Sex & Sociability

Question and commentary on connections, both sexual and social

Sexual Fantasies: Be Here Now

It keeps one's mate technically faithful, but at what cost?

A fellow sex educator recounts the story of finding her 6-year-old daughter in the bathtub with a dreamy expression on her face and her hand moving between her legs. "I'm thinking about pirates carrying me away on a ship," she explained to her startled mother.

Sexual fantasies entertain every human being at some time or other, some at a younger age than we might expect. Such fantasies are not restricted to one sex more than the other nor to specific situations. Some people "day dream" or have erotic reveries frequently. For others it's a rare indulgence.

There is the popular assumption that men's fantasies are likely to be more explicitly sexual while women's are more softly romantic; throbbing genitals vs., well, being carried away by a dashing pirate. This is not necessarily the case. Studies have shown that the most popular themes of sexual fantasies are the same for both women and men: sex with a stranger, being seduced and overwhelmed by an attractive other, and sex with more than one partner at a time.

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Over my years as an advice columnist I have frequently been asked about fantasies - whether they are normal, whether it's "okay" to have them, when are they okay and what kind are acceptable. I always reassure that, indeed, fantasies are normal and that they do not necessarily encompass a wish to translate them into reality. Another common fear is "What does it mean when I have such a fantasy?" The answer is no more than "You have an active imagination."

There is a long ago New Yorker cartoon, artist unknown to me, of an older couple lying in bed stiffly and staring at the ceiling. That caption reads "What's the matter? Can't you think of anyone either?" Many find the situation all too familiar. I have never found it funny. This cartoon depicts the one instance in which I do not endorse a familiar fantasy.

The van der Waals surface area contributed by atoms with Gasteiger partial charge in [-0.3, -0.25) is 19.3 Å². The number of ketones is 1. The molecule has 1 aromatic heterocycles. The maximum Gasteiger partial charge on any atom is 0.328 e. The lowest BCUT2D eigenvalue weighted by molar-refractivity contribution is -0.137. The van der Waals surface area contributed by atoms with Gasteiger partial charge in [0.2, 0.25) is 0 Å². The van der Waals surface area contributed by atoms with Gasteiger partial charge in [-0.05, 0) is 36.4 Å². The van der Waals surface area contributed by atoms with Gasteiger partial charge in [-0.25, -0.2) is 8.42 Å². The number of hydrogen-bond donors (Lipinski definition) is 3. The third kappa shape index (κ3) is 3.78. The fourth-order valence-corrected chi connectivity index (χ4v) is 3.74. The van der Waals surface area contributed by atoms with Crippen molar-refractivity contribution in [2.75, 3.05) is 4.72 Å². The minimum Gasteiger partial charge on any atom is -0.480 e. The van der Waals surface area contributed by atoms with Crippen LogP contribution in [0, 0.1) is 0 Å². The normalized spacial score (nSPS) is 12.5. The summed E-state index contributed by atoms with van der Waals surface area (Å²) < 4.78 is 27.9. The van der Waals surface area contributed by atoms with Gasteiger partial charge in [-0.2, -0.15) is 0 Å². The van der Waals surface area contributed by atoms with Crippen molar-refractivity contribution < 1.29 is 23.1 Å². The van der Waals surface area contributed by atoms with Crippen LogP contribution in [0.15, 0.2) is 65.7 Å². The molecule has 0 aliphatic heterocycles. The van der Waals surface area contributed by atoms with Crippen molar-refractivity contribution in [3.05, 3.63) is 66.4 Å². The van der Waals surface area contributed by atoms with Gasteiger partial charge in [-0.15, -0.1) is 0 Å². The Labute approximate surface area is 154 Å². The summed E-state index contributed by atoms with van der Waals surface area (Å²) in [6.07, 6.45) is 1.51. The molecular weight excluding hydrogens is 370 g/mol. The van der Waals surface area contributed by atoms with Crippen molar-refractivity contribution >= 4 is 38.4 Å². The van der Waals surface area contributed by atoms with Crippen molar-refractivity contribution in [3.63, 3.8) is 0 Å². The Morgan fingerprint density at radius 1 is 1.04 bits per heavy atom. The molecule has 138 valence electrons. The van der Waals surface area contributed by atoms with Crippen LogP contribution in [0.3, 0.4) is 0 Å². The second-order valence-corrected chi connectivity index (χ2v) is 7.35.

Many of the readers who sought reassurance about fantasizing did so with the express description of having them during partnered sex, usually explaining (complaining?) that she or he was unable to get aroused or reach orgasm without this aid. "So is this okay?" Well, no it isn't. Not with me - professionally or personally. There has to be something better than two people having sex with each other while their minds are active elsewhere.

I understand that endorsing such normal fantasizing of escape from an overly familiar body is seen by many therapists as support for monogamy. Okay, it keeps one's mate technically faithful, but at what cost? I sure can't imagine any woman being flattered by her mate's ardor and discovering that it was occasioned by fantasies of Angelina Jolie or, worse, her best friend. There must be something better, more rewarding and less demeaning to each person in the marital bed.

What I recommend to those who find thinking of others while having sex with their usual partners a regular mechanism for maintaining fidelity is that he or she focus on the person actually in the bed with them, the one who at one time was the font of all sexual desire, real and fantasized. Yes, yes, we all suffer the ravages of over familiarity, let alone those that time brings, but something of the one who originally ignited your passion is still there. Concentrate on that. His wrist, hairy or sinewy, is still the same. Her voice and the smooth skin of her inner thigh probably haven't changed.

Each of us can summon memories of the moments before that first exciting kiss. Focus on that. Think about the times you two were falling in love, the body you desired, the connection of heart to heart you craved. Those images and memories still belong to the person who is in your bed here and now. That sex is much more personal in every way, more uniting rather than dividing of two people sharing a life as well as a bed.

I'm not at all saying that fantasies about others, real or imagined, do not have their place in the life of anyone with a rich imagination. Enjoy them in private. When you are in bed and about to connect your body with the person with whom you have chosen to share your life, I recommend that you make that extra bit of effort to be present fully for the event. You both will enjoy it more.

Isadora AlmanM.F.T., is a Board-certified sex, marriage, and family therapist, lecturer, author, and syndicated advice columnist of "Ask Isadora."

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